SAN FRANCISCO -- The Giants would make a good carnival act.
Come see the team that combines great pitching and poor hitting more effectively than any other club! Feel the thrill of another low-scoring, one-run game! Behold the reigning World Series champions, who cling to first place in the National League West despite having just one position player -- Pablo Sandoval -- who could start for the other 29 teams!
The rest of the season will test the Giants' ability to maintain their delicate imbalance. Common sense suggests that it's impossible, or at least unlikely, that they'll keep pitching effectively enough to overcome an offense that has ranked at or near the bottom in most major offensive categories all year.
AT THE BREAK
MVP: Pablo Sandoval -- The Giants had winning record when he was sidelined, but the offense is much better with him.
Cy Young: Matt Cain -- Anchored the staff by leading in quality starts and propelled team into National League West lead with big June.
Rookie: Brandon Crawford -- He was rushed to the big leagues and struggled offensively but has played superb defense.
Top reliever: Brian Wilson -- It is impossible to argue with his impressive save-conversion ratio.
Players to watch in the second half
Tim Lincecum: He is still striving for consistency after a subpar performance through most of June.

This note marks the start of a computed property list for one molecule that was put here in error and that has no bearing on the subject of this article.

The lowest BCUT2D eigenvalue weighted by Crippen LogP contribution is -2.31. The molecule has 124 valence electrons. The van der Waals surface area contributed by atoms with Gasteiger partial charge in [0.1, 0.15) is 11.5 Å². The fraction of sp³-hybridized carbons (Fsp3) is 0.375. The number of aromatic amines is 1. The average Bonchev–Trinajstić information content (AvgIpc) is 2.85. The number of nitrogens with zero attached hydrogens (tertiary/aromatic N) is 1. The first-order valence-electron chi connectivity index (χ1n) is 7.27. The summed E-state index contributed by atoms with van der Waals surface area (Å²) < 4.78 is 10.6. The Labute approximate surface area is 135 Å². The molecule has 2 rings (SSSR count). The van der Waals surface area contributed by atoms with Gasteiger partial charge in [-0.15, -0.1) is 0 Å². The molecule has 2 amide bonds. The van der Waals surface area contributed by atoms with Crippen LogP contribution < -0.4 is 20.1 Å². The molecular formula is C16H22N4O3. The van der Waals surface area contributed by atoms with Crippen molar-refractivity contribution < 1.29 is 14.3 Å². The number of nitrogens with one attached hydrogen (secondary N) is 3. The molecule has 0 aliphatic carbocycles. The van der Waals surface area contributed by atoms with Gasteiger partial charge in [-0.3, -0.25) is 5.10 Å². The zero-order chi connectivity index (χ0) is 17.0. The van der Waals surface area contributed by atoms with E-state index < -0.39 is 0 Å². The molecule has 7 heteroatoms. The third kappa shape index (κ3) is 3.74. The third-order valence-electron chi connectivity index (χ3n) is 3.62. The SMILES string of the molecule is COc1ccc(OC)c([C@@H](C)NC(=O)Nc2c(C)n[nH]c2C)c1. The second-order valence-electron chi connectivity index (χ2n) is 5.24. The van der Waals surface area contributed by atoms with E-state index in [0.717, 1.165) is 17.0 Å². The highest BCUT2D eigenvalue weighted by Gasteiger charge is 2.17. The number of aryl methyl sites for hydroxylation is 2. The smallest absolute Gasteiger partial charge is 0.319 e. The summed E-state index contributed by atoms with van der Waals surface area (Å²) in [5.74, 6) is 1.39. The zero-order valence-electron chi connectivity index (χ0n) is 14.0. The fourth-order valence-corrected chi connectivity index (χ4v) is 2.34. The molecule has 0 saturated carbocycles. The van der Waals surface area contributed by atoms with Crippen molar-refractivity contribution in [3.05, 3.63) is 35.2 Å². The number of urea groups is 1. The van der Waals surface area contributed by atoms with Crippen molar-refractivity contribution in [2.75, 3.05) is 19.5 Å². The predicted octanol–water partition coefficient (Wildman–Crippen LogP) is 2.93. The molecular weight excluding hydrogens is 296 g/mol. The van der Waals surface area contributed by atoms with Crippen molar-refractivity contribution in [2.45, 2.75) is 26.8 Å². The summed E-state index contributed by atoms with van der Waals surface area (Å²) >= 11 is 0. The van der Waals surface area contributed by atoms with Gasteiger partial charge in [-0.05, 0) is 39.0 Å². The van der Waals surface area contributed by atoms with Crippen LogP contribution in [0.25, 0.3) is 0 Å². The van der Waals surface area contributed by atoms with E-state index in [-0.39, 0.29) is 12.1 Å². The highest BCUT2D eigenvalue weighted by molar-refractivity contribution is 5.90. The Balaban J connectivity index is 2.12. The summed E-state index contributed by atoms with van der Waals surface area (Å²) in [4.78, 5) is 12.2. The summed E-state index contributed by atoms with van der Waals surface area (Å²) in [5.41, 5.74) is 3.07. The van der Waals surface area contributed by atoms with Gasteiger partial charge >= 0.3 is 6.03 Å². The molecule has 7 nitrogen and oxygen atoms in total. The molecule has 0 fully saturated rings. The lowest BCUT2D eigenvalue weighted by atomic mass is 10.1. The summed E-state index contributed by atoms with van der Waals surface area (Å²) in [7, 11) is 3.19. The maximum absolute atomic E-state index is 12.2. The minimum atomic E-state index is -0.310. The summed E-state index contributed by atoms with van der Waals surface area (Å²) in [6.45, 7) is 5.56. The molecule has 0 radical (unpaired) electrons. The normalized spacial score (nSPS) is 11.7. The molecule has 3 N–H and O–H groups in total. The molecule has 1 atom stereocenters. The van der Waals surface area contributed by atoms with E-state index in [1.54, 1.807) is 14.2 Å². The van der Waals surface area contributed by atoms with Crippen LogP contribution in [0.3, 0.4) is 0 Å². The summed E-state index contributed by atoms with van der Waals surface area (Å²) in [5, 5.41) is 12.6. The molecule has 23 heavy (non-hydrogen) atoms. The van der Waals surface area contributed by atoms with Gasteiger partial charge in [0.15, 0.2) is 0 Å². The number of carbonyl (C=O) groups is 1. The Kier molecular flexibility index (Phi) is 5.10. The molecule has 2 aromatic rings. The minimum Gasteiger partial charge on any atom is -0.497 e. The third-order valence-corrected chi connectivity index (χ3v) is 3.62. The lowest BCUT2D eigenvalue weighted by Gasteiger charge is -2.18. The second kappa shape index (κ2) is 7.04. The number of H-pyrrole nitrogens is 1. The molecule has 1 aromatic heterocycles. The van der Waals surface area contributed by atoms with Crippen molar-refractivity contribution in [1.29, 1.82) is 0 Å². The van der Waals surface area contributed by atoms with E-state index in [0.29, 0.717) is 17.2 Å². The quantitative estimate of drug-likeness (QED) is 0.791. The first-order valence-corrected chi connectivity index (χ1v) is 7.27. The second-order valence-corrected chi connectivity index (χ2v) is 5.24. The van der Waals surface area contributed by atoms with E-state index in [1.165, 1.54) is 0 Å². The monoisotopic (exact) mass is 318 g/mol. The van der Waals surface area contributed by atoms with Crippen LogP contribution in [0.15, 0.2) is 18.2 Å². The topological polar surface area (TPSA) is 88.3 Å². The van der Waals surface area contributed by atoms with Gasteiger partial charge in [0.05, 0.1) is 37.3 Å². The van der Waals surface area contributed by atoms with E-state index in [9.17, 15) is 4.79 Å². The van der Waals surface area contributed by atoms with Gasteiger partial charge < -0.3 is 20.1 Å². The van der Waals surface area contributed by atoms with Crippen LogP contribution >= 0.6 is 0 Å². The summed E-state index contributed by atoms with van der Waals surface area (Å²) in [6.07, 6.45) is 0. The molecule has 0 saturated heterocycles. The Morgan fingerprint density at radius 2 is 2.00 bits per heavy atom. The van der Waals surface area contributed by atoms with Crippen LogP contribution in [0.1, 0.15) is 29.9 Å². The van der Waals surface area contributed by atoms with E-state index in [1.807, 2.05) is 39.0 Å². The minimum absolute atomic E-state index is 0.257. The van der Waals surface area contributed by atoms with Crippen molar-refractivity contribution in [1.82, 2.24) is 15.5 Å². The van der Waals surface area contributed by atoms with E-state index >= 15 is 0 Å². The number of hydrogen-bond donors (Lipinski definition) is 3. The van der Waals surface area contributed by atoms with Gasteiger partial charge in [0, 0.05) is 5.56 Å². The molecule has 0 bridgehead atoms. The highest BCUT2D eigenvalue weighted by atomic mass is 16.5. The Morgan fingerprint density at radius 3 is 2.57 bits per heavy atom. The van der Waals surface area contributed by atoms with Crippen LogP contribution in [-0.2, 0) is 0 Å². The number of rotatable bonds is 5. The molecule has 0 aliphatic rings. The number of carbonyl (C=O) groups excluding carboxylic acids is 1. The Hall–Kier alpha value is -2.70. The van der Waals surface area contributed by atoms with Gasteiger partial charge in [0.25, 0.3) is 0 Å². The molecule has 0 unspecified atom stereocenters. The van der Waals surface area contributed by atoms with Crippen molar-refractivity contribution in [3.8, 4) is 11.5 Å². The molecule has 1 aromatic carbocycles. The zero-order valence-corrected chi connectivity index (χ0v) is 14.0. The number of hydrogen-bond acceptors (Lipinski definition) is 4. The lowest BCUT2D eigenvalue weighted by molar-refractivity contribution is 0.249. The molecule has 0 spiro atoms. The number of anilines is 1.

Brandon Belt: There will be plenty of time and opportunity for him to make an impact.
Wilson: Walks are up, strikeouts are down -- usually danger signs for a closer.
Then again, they succeeded with this approach a year ago. They have the rings and landfills packed with disposed parade confetti to prove it.
"I don't have a lot to say to those people who are going to doubt us," right-hander Tim Lincecum said. "It's hard to hear people say we can't do this or we can't do that. But that's what people said last year and we won the World Series. When a team has that kind of experience and know-how, you just do what you have to do, I guess. We'll use that negative as a motivation for us to show them wrong."
Though general manager Brian Sabean rarely lets a July 31 Trade Deadline pass without making a significant deal, he's unlikely to obtain a high-impact performer such as Mets shortstop Jose Reyes. That would require mortgaging much of the club's future by parting with top prospects such as first baseman-outfielder Brandon Belt and right-hander Zach Wheeler and young, established big leaguers of left-hander Madison Bumgarner's ilk.
So as the end of the month approaches, Sabean probably will focus on making incremental improvements, as he did last year when he engineered second-half deals for relievers Ramon Ramirez and Javier Lopez, outfielders Cody Ross and Jose Guillen, and infielder Mike Fontenot. Catcher and middle infield are perceived to be San Francisco's most critical areas of need.
Regardless of what happens, the "delicious torture" -- to combine watchwords popularized by Wilson and broadcaster Duane Kuiper -- is bound to continue.
Asked what the Giants must to do return to the postseason, manager Bruce Bochy said, "Keep doing what we're doing. Sure, we'd like to have the offense get a little more consistent. Hopefully the pitching keeps doing what it's doing and we'll take our chances."